Civil War Veterans Buried In Washington State - John Rodenbush

John Rodenbush

Representing: Union
G.A.R. Post: Oliver Morton Post #10 Snohomish, WA


Unit History

  • 30th Missouri Infantry C & D

See full unit history

John Rodenbush
Full Unit History

30th MISSOURI VOLUNTEER INFANTRY
Organized: 9 & 10/62 St. Louis, MO
Mustered Out: 8/31/65 Columbus, TX
Discharged: 9/11/65 St. Louis, MO

Regimental History

REGIMENTAL HISTORY:

   The 30th, a three-year “western theater” regiment, came into existence in the fall of 1862 via the combination of companies from two units then under formation.  It almost immediately went into service at Cape Girdeau, MO.  The regiment completed the year as part of Gen. Sherman’s Yazoo Expedition. 

   Early 1863 found the 30th involved in the assault on and capture of Ft. Hindman in AR. Mid-year found it involved in the siege and assaults on Vicksburg and Jackson, MS.  Garrison duty at Vidalia, MS followed.  The opening of 1864 had the 30th repulsing Confed. General Camille A.J.M.  Polignac’s attack on Vidalia.

   Movements in and out of Vicksburg then preceded transfer to Port Hudson, LA and on to TN and AR.  During the latter part of ’64 the regiment was consolidated into a four company Battalion. 1865 dawned with the 30th moving into AL for the siege of Mobile.  In April the regiment occupied that city.

   In June the regiment moved to Galveston, TX and, in early July, on to Columbus. Final muster and discharge soon followed.

Soldier History

SOLDIER:
Residence: Inf. Not Avail. Age:
Enrolled: 8/14/62 St. Louis, MO   Rank: Cprl.
Discharged: 8/21/65 Columbus, TX
Highest Rank: 1st Sgt.

Family History

PERSONAL/FAMILY HISTORY:

 

NOTE: The original birth – to – death biographical profile of John Rodenbush was created during the early year of the Civil War Veterans Buried In Washington State project. As a result, it was limited in both size and the availability of research resources.
 

The biography which follows was written in May, 2019. While it features many more details than its predecessor, it does not contain the depth of more recent additions to this website which draw heavily upon military, pension and other veteran-related documents housed in the National Archives in Washington, D.C.

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  John Rodenbush was born 8/17/31 in Berks County, Pennsylvania in the southeast corner of the state near Reading. All that is known about his birth family is that his father’s name was John W. Rodenbush and both of his parents were German born. No information has been found about possible siblings.

 

In 1862 when John responded to his country’s call to arms, the 5’7” blue eyed “saw miller” was above average in age for a Civil War soldier.  While records are silent as to why he volunteered, they are clear on the fact that he entered the military under the name of John H. Marshall. Why the charade?  Available documents do not provide an answer to that question.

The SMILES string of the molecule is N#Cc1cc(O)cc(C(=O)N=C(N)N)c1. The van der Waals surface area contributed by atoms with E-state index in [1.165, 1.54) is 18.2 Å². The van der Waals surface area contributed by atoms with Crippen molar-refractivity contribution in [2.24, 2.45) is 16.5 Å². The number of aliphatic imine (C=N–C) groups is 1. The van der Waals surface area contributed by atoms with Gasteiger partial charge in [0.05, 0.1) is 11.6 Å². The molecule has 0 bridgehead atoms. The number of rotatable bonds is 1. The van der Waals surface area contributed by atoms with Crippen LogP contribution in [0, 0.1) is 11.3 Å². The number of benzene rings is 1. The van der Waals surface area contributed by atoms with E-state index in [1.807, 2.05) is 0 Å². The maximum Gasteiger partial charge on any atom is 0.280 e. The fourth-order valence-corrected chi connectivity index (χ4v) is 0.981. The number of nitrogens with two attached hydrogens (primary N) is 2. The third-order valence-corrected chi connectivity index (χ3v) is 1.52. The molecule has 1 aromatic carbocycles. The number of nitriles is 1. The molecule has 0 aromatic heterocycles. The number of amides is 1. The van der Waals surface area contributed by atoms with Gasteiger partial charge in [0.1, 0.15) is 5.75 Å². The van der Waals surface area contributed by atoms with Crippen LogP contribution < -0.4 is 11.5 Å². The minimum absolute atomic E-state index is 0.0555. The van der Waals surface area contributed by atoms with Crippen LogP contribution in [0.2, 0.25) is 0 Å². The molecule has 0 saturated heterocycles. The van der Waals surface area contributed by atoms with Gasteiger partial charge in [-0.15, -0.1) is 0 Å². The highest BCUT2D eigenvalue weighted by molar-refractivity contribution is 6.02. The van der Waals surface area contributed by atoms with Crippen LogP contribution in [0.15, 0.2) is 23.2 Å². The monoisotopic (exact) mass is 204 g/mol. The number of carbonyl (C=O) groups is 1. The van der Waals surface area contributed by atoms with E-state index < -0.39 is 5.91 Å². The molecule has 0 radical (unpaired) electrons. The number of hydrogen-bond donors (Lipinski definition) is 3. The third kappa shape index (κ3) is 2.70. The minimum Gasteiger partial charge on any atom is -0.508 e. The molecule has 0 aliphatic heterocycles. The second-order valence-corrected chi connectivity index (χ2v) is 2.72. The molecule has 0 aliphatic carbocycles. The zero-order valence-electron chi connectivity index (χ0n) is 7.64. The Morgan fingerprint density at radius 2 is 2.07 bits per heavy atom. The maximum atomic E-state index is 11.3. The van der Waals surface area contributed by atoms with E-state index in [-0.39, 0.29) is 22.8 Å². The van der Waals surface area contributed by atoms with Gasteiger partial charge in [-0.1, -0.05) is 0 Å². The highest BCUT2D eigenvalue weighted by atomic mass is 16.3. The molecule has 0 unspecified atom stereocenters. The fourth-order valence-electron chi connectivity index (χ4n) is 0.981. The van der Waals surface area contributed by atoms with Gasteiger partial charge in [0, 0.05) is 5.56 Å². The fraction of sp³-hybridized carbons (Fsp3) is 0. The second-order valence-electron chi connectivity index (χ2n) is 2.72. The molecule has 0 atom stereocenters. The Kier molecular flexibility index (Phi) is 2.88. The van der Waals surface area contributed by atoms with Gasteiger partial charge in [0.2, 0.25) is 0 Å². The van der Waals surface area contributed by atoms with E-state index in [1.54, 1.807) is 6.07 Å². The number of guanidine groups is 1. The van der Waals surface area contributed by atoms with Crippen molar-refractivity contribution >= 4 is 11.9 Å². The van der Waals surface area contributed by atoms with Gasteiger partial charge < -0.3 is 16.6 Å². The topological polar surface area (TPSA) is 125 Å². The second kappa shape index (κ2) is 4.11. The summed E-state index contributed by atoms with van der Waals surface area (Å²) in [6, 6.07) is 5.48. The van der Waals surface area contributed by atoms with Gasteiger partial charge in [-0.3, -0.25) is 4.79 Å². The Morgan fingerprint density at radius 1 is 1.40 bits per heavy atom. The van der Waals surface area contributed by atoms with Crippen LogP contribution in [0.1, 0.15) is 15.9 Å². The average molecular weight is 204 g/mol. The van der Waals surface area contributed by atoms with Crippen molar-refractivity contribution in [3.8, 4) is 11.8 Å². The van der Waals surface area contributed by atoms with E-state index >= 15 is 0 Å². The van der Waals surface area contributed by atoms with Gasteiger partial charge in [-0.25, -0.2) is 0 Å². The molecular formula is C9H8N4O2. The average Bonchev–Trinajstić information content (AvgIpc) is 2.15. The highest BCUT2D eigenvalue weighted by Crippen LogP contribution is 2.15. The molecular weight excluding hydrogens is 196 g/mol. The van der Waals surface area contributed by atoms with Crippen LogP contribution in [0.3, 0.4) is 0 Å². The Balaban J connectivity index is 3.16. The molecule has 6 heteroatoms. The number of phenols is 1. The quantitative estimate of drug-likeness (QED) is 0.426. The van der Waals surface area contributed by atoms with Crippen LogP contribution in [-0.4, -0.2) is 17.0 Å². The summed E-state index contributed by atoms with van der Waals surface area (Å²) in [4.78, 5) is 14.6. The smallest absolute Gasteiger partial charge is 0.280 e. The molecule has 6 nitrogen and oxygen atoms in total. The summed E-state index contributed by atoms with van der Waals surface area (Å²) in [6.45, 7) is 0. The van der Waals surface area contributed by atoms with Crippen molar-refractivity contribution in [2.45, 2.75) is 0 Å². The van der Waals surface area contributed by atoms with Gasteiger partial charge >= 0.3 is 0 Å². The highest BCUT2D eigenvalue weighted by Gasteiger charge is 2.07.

During the winter of 1862/63 it appears Sergeant Rodenbush/Marshall was serving detached duty in the Pioneer Corps, a construction arm of the Army.  At some point in this assignment he was returning from a scouting trip when he was thrown from his horse and received a herniated rupture to the groin. It was this injury that would later result in the veteran soldier receiving a U.S. Government disability stipend that amounted to $20 per month at the time of his death.

 

  Following The War, John settled in Plymouth, IN and then Canal, MI.  In 1867 he married Sarah W. York (b. ca. 1852 TN). The U.S. Census for 1870 found the couple residing in Polk Marshall Co., IN. There John was once again employed as the head sawyer in a mill.

 John and Sarah produced two children. The first was a son they named William Edward (b. 9/4/70 IN). The second was a daughter named Alice L. (b. 1872 IN).

By 1880 the Rodenbush family had quitted Indiana in favor of Michigan. The census for that year found John, Sarah and their two children residing in Coral Montcalm Co. where, once again, John was employed in a mill as a sawyer.

 

Sarah died on 4/25/86 in Wausau Marathon, WI.  No details are available pertaining to her death.

John was to reside in one additional WI location before moving west to Snohomish, WA. That Wisconsin locale was Merrill located in Lincoln Co. In 1895 John was the head of a household he shared with son Edward. In 1900 he was residing in the home of married daughter Alice, her husband and young son. In 1900 John listed his occupation as the same as his son–in–law, that being a dry goods dealer.

 

  Exactly when John arrived in the Puget Sound area of western Washington is not known. By 1905, however, he is listed in a census for Snohomish, Snohomish Co. Most likely he moved to Snohomish to be near the family of his son who was manager of the Snohomish Milk Condensery. In fact, by 1910 he was living in the home of his son.

 

John Rodenbush/Marshall died on 10/7/10 in Snohomish, Snohomish Co., WA. He was aged 79.1 years. Burial was/is in the Snohomish, Snohomish Co., WA Grand Army Of The Republic (G.A.R.) Cemetery.

Cemetery

Buried at Grand Army of the Republic Cemetery Snohomish
Row: 20
Site: 6

Adopt-a-Vet Sponsor

George & Randee Burbidge
Kenmore, WA


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